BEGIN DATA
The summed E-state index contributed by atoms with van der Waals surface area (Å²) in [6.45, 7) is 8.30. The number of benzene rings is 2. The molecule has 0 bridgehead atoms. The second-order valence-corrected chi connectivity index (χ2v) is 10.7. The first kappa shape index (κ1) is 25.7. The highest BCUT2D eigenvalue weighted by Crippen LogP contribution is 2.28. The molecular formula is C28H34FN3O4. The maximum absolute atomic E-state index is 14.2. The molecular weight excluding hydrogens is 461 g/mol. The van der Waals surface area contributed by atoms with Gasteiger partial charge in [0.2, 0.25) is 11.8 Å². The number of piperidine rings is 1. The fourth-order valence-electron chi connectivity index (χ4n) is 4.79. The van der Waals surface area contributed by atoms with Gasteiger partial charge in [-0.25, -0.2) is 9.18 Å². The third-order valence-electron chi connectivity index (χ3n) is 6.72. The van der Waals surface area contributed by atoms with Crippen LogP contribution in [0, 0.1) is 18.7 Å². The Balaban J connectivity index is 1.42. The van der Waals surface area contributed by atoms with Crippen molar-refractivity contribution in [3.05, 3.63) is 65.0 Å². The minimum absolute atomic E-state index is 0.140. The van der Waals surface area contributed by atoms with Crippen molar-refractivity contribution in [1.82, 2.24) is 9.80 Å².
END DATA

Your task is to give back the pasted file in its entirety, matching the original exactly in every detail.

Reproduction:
The summed E-state index contributed by atoms with van der Waals surface area (Å²) in [6.45, 7) is 8.30. The number of benzene rings is 2. The molecule has 0 bridgehead atoms. The second-order valence-corrected chi connectivity index (χ2v) is 10.7. The first kappa shape index (κ1) is 25.7. The highest BCUT2D eigenvalue weighted by Crippen LogP contribution is 2.28. The molecular formula is C28H34FN3O4. The maximum absolute atomic E-state index is 14.2. The molecular weight excluding hydrogens is 461 g/mol. The van der Waals surface area contributed by atoms with Gasteiger partial charge in [0.2, 0.25) is 11.8 Å². The number of piperidine rings is 1. The fourth-order valence-electron chi connectivity index (χ4n) is 4.79. The van der Waals surface area contributed by atoms with Gasteiger partial charge in [-0.25, -0.2) is 9.18 Å². The third-order valence-electron chi connectivity index (χ3n) is 6.72. The van der Waals surface area contributed by atoms with Crippen LogP contribution in [0, 0.1) is 18.7 Å². The Balaban J connectivity index is 1.42. The van der Waals surface area contributed by atoms with Crippen molar-refractivity contribution in [3.05, 3.63) is 65.0 Å². The minimum absolute atomic E-state index is 0.140. The van der Waals surface area contributed by atoms with Crippen molar-refractivity contribution in [1.82, 2.24) is 9.80 Å².